In January 2020, a new coronavirus was identified as responsible for a pandemic acute respiratory syndrome. The virus demonstrated a high infectious capability and not-neglectable mortality in humans. However, similarly to previous SARS and MERS, the new disease COVID-19 caused by SARS-CoV-2 seemed to relatively spare children and younger adults. Some hypotheses have been proposed to explain the phenomenon, including lower ACE2 expression in children, cross-immunization from measles/rubella/mumps and BCG-vaccination, as well as the integrity of respiratory mucosa. Herein, we hypothesize that an additional mechanism might contribute to children’s relative protection from SARS-CoV-2, the cross-immunization conferred by previous exposures to other common respiratory coronaviruses. To support our hypothesis, we show a statistically significant similarity in genomic and protein sequences, including epitopes for B- and T-cell immunity, of SARS-CoV-2 and the other beta coronaviruses. Since these coronaviruses are highly diffused across pediatric populations, cross-reactive immunity might reasonably induce an at least partial protection from SARS-CoV-2 in children.

Cross-immunization against respiratory coronaviruses may protect children from SARS-CoV2: more than a simple hypothesis?

Malerba G.;Diani E.;Concia E.;Gibellini D.
2021-01-01

Abstract

In January 2020, a new coronavirus was identified as responsible for a pandemic acute respiratory syndrome. The virus demonstrated a high infectious capability and not-neglectable mortality in humans. However, similarly to previous SARS and MERS, the new disease COVID-19 caused by SARS-CoV-2 seemed to relatively spare children and younger adults. Some hypotheses have been proposed to explain the phenomenon, including lower ACE2 expression in children, cross-immunization from measles/rubella/mumps and BCG-vaccination, as well as the integrity of respiratory mucosa. Herein, we hypothesize that an additional mechanism might contribute to children’s relative protection from SARS-CoV-2, the cross-immunization conferred by previous exposures to other common respiratory coronaviruses. To support our hypothesis, we show a statistically significant similarity in genomic and protein sequences, including epitopes for B- and T-cell immunity, of SARS-CoV-2 and the other beta coronaviruses. Since these coronaviruses are highly diffused across pediatric populations, cross-reactive immunity might reasonably induce an at least partial protection from SARS-CoV-2 in children.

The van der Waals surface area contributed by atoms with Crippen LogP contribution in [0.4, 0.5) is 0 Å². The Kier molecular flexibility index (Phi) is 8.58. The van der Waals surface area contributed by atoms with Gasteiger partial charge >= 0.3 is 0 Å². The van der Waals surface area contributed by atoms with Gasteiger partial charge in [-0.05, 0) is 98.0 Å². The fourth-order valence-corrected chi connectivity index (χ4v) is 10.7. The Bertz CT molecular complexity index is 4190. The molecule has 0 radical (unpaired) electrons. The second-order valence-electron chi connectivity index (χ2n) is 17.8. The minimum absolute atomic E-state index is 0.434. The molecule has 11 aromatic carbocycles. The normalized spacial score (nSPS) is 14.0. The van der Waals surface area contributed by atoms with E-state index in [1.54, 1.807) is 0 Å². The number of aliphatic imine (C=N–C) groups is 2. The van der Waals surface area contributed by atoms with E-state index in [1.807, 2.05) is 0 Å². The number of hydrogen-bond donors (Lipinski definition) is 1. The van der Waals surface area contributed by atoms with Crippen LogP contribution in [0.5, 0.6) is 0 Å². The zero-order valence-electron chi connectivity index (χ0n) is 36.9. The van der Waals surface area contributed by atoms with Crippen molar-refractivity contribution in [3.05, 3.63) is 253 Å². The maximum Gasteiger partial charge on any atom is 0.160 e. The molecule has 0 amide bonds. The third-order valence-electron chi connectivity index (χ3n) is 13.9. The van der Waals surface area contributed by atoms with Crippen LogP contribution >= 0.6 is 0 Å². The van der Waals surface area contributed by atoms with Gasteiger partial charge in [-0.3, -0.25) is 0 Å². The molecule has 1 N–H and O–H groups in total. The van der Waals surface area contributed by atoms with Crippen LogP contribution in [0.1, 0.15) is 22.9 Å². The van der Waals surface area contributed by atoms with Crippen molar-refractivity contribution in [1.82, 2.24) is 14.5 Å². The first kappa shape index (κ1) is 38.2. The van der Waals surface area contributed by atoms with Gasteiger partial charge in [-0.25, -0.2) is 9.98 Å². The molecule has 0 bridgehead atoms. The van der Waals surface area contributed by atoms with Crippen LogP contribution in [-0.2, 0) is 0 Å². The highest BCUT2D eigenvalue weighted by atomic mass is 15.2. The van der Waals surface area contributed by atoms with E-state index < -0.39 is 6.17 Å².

2021
SARS-CoV-2, coronaviruses, COVID-19, HCoV-OC43, cross-reactive immunity
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Utilizza questo identificativo per citare o creare un link a questo documento: https://hdl.handle.net/11562/1035387
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